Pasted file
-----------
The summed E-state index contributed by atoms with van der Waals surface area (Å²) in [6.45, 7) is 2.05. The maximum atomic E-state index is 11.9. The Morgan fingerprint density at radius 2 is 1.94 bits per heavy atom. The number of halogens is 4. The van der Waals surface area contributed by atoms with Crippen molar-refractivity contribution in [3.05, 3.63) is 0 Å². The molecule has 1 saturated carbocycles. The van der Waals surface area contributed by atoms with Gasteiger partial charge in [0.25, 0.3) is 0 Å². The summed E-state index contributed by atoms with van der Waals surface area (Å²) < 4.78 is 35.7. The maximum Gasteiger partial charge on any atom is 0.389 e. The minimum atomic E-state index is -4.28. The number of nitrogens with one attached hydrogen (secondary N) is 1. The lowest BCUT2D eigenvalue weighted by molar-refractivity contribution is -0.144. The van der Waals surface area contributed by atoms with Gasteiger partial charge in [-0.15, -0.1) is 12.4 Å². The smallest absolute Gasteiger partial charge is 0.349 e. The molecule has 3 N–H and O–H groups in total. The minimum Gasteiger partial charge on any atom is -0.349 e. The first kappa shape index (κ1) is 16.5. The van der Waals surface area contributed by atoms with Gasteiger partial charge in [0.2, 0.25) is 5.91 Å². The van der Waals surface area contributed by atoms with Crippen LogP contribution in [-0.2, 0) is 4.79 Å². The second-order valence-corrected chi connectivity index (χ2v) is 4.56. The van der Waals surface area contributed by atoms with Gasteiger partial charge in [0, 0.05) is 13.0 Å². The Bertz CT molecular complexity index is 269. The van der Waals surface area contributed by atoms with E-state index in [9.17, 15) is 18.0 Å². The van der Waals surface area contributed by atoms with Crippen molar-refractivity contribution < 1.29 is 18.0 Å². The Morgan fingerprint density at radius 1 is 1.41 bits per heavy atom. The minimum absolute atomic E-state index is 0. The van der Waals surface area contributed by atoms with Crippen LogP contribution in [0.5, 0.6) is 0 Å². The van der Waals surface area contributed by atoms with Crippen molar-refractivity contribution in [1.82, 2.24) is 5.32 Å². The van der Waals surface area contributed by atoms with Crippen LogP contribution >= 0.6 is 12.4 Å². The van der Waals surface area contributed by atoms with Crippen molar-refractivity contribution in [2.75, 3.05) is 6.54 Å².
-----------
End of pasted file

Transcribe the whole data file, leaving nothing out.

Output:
The summed E-state index contributed by atoms with van der Waals surface area (Å²) in [6.45, 7) is 2.05. The maximum atomic E-state index is 11.9. The Morgan fingerprint density at radius 2 is 1.94 bits per heavy atom. The number of halogens is 4. The van der Waals surface area contributed by atoms with Crippen molar-refractivity contribution in [3.05, 3.63) is 0 Å². The molecule has 1 saturated carbocycles. The van der Waals surface area contributed by atoms with Gasteiger partial charge in [0.25, 0.3) is 0 Å². The summed E-state index contributed by atoms with van der Waals surface area (Å²) < 4.78 is 35.7. The maximum Gasteiger partial charge on any atom is 0.389 e. The minimum atomic E-state index is -4.28. The number of nitrogens with one attached hydrogen (secondary N) is 1. The lowest BCUT2D eigenvalue weighted by molar-refractivity contribution is -0.144. The van der Waals surface area contributed by atoms with Gasteiger partial charge in [-0.15, -0.1) is 12.4 Å². The smallest absolute Gasteiger partial charge is 0.349 e. The molecule has 3 N–H and O–H groups in total. The minimum Gasteiger partial charge on any atom is -0.349 e. The first kappa shape index (κ1) is 16.5. The van der Waals surface area contributed by atoms with Gasteiger partial charge in [0.2, 0.25) is 5.91 Å². The van der Waals surface area contributed by atoms with Crippen LogP contribution in [-0.2, 0) is 4.79 Å². The second-order valence-corrected chi connectivity index (χ2v) is 4.56. The van der Waals surface area contributed by atoms with Gasteiger partial charge in [0, 0.05) is 13.0 Å². The Bertz CT molecular complexity index is 269. The van der Waals surface area contributed by atoms with E-state index in [9.17, 15) is 18.0 Å². The van der Waals surface area contributed by atoms with Crippen molar-refractivity contribution < 1.29 is 18.0 Å². The Morgan fingerprint density at radius 1 is 1.41 bits per heavy atom. The minimum absolute atomic E-state index is 0. The van der Waals surface area contributed by atoms with Crippen LogP contribution in [0.5, 0.6) is 0 Å². The van der Waals surface area contributed by atoms with Crippen molar-refractivity contribution in [1.82, 2.24) is 5.32 Å². The van der Waals surface area contributed by atoms with Crippen LogP contribution >= 0.6 is 12.4 Å². The van der Waals surface area contributed by atoms with Crippen molar-refractivity contribution in [2.75, 3.05) is 6.54 Å².